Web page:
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Christian Lobby asks Govt to wind back Anti-discrimination Laws

February 16, 2016

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Hate Speech Is The “Risk You Take” For Free Speech, Says Christian Lobby

The Australian Christian Lobby is pushing the federal government to suspend anti-discrimination laws during a proposed national vote on same-sex marriage, Fairfax Media reported yesterday.

Managing director Lyle Shelton said that unless state and territory anti-discrimination laws are suspended, there is a “real threat” the case against same-sex marriage could not be made.

“It’s so important that at the end of this plebiscite, whoever wins or loses, that both sides know it’s been a fair process,” he said.

“If one side can’t talk freely during the debate, it’s going to be very hard for this to be seen as a fair result if it doesn’t go our way.”

Asked if he thought the proposal could encourage vilification and hate speech, Shelton said that possibility is “the risk you take” when it comes to free speech.

“I think we should always err on the side of free speech,” he said.

“If some people step over the line, I think we can handle that with an appropriate government response. I would be the first to condemn anything that was hateful or bigoted.”

Shelton referred to Archbishop Julian Porteous and the Australian Catholic Bishops Conference, who had a complaint lodged against them with the Tasmanian anti-discrimination commissioner.

The commissioner found they had a case to answer over a booklet titled “Don’t Mess With Marriage” distributed to Catholic school students.

Shelton rejected the idea that using the example of that case to suspend laws across the country was overreach.

“If you think about the effect that has on people on our side of the debate who want to participate in good faith, they’d rather not take the risk,” Shelton said.

“The logical option is to shut up and be quiet, and that’s what people are doing. They are genuinely afraid to speak.”

The ACL has been slammed for the controversial proposal, with many LGBTI people expressing fear that a suspension of such laws would lead to violence and vilification.

Rodney Croome of Australian Marriage Equality described the proposal as “concerning”, saying it is “impractical and unnecessary” to suspend anti-discrimination laws.

Greens senator Robert Simms said the ACL had “exposed its intention to run an ugly and discriminatory campaign” in the national vote.

“The ACL has a history of scraping the bottom of barrel and fanning the flames of hatred and division against LGBTI people,” he said.

Anti-discrimination law in Australia varies between jurisdictions, with all states and territories prohibiting discrimination of the grounds of sexuality to some degree.

Shelton declined to offer details of how his proposed override of anti-discrimination laws might work, saying “I’m not a lawyer”.

 

 

 

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24 Comments leave one →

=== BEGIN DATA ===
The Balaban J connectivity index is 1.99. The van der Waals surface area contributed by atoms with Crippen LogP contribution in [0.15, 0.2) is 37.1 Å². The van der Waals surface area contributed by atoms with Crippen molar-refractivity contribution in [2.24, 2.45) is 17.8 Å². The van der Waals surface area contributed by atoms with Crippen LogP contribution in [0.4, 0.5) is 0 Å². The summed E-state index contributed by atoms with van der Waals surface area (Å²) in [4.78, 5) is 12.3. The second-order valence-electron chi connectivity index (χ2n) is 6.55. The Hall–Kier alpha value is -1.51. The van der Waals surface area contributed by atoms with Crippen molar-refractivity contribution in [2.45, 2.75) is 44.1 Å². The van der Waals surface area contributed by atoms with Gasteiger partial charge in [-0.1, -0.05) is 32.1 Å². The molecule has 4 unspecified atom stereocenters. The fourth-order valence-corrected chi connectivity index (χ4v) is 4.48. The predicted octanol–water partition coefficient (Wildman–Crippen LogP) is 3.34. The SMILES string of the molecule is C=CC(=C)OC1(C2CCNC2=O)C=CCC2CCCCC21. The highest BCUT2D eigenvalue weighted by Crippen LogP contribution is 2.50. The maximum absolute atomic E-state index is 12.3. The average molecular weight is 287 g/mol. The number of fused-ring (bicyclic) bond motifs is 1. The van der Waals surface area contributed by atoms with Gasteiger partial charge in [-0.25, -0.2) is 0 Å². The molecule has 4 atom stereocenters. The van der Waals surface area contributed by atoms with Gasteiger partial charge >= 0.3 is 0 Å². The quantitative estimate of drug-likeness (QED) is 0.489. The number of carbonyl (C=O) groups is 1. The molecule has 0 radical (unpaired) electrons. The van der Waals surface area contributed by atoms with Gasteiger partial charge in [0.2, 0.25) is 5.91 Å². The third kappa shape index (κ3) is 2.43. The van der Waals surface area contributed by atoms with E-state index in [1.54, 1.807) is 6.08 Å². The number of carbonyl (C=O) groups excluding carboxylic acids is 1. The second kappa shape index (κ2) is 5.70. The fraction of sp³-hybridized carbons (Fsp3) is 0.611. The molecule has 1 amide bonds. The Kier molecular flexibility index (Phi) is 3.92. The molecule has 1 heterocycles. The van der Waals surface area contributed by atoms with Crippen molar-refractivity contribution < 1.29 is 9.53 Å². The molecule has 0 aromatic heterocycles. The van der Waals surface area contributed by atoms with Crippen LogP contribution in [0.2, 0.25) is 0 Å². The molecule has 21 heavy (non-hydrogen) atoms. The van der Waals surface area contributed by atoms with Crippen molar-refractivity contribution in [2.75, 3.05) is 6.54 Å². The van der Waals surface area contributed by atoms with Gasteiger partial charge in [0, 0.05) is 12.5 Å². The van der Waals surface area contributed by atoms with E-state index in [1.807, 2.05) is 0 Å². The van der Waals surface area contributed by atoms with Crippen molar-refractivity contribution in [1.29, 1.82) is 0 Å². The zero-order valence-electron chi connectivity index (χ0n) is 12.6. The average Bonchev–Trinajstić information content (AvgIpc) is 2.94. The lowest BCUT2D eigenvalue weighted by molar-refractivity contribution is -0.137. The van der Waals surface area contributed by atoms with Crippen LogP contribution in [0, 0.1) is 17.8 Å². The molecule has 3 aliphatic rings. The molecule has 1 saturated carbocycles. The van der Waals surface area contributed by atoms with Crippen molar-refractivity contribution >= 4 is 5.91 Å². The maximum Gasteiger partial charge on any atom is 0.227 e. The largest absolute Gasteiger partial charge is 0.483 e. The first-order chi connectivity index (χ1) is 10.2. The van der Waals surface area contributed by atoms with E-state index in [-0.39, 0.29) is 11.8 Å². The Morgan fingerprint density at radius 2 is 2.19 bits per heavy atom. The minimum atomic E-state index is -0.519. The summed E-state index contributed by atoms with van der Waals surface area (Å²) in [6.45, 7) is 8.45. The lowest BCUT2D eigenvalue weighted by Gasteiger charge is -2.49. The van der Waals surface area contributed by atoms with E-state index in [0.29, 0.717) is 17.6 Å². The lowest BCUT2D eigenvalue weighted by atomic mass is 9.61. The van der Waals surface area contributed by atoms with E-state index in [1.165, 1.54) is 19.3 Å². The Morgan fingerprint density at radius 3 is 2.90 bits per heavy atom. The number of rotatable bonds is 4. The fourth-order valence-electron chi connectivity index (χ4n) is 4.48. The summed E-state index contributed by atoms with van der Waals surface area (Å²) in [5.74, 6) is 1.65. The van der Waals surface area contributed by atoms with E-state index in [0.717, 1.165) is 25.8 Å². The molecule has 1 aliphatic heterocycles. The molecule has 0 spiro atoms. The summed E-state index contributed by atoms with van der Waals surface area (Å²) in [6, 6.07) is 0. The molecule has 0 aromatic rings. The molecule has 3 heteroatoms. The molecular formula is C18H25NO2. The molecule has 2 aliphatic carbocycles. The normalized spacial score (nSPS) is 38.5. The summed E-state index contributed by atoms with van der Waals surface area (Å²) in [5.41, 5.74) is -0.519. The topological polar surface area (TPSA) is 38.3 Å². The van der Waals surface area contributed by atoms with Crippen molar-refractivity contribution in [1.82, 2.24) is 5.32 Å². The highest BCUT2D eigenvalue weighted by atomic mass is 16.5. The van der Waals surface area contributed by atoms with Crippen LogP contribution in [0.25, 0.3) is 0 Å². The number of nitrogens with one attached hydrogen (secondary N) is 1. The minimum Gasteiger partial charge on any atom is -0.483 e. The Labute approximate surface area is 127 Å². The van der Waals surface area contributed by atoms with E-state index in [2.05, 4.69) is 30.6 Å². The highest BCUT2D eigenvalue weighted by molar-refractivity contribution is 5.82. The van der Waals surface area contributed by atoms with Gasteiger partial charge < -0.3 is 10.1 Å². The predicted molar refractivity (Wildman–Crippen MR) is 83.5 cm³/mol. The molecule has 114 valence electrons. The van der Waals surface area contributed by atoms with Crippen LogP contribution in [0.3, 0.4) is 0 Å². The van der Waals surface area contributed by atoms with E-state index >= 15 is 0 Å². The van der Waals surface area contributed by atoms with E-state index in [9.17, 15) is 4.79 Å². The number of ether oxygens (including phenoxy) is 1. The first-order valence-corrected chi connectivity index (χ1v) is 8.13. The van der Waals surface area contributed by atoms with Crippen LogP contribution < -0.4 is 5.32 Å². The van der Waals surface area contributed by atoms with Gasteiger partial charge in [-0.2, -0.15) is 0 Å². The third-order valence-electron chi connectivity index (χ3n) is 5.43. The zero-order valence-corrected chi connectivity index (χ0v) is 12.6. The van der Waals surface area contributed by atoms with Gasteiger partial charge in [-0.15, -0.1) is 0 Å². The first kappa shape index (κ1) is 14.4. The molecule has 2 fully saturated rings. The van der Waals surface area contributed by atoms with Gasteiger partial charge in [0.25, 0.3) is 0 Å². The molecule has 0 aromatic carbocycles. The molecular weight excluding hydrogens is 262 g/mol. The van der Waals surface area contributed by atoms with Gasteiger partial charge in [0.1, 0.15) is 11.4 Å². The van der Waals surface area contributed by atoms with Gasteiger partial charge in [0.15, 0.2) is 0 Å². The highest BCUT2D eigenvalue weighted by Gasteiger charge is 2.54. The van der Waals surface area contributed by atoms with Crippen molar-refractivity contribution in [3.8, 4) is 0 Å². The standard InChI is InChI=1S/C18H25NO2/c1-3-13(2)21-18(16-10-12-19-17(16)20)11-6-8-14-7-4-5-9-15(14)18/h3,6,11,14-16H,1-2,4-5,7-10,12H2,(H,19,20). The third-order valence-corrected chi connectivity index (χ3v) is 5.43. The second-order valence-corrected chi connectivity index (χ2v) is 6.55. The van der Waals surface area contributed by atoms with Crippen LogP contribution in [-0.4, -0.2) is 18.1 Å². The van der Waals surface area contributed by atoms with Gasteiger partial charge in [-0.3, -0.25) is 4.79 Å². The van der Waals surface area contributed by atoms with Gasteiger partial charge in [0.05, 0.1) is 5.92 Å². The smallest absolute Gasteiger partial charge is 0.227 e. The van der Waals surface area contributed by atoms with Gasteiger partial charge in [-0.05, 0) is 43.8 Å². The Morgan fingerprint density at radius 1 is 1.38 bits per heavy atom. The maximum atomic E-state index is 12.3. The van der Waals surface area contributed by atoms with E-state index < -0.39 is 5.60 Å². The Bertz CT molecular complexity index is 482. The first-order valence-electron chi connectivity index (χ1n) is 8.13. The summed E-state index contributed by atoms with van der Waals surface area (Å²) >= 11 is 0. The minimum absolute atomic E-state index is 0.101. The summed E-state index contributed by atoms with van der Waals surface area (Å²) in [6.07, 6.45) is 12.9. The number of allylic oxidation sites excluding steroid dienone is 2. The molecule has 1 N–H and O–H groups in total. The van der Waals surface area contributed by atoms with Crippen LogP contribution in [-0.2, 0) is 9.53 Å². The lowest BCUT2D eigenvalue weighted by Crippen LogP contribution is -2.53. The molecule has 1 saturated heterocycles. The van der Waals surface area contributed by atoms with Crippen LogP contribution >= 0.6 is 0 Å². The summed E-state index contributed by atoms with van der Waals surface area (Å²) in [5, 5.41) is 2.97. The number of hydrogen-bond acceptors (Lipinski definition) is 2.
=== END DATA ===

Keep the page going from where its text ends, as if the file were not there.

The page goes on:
1. Tom of Melbourne permalink
    February 16, 2016 5:20 pm

    Rodney Croome of Australian Marriage Equality described the proposal as “concerning”…

    Marvellous understatement.

  2. TB Queensland permalink
    February 16, 2016 5:31 pm

    I can’t ever remember a law being suspended?

    “It’s so important that at the end of this plebiscite, whoever wins or loses, that both sides know it’s been a fair process,” he said.

    “If one side can’t talk freely during the debate, it’s going to be very hard for this to be seen as a fair result if it doesn’t go our way.”

    Unfknbelievable! They are so used to telling lies and bullshitting they want to do it even when the law says they can’t …

    The law isn’t “aimed” at churches …

    Dodgy and fragile …

  3. February 16, 2016 6:02 pm

    Is this where we say to ACL “if you can’t abide by Australian law and assimilate to our way of life, you may leave”?

  4. TB Queensland permalink
    February 16, 2016 8:30 pm

    LOL!

    One for the holy and one for the holey!

  5. February 16, 2016 8:39 pm

    There is nothing like some good ol`fashioned teabag flavoured `free-hate-speech` #praise.the.dog

    post,,,,,,,,,,,,,,,,,The Australian Christian Lobby is pushing the federal government to suspend anti-discrimination laws during a proposed national vote on same-sex marriage,,,,,,,,,,,,,,,,

    #just as l predicted reb

  6. armchair opinionator permalink
    February 16, 2016 11:21 pm

    Is this where we say to ACL “if you can’t abide by Australian law and assimilate to our way of life, you may leave”?

    Yes and you may head to court if you try it on.

    Just shows how much pandering is given to the christian lobby already if they seriously think that proposal is OK.

    I’m sure they can make their case without having to get in the gutter. Perhaps they can try being reasonable and argue based on fact and not fear or prejudice – that would be a nice change.

  7. Tom R permalink
    February 17, 2016 6:51 am

    Perhaps they can try being reasonable and argue based on fact and not fear or prejudice

    C’mon, give a bigot a break. They deserve to be treated with respect too, just like they don’t need to do to anyone else

    “Never a care for the people who hate”

  8. Tom R permalink
    February 17, 2016 6:57 am

    And while we are on all things good and kristian

    The first comment I read there was a doozey

    As someone once said:
    Fuck the motherfucker
    And fuck you, motherfucker
    If you think that motherfucker is sacred
    If you cover for another motherfucker
    Who’s a kiddie fucker
    Fuck you, you’re no better
    Than the motherfucking rapist.

  9. Tom of Melbourne permalink
    February 17, 2016 8:49 am

    I’m sure they can make their case without having to get in the gutter.

    On the contrary! I’m sure reb would make them very welcome here!

  10. Walrus permalink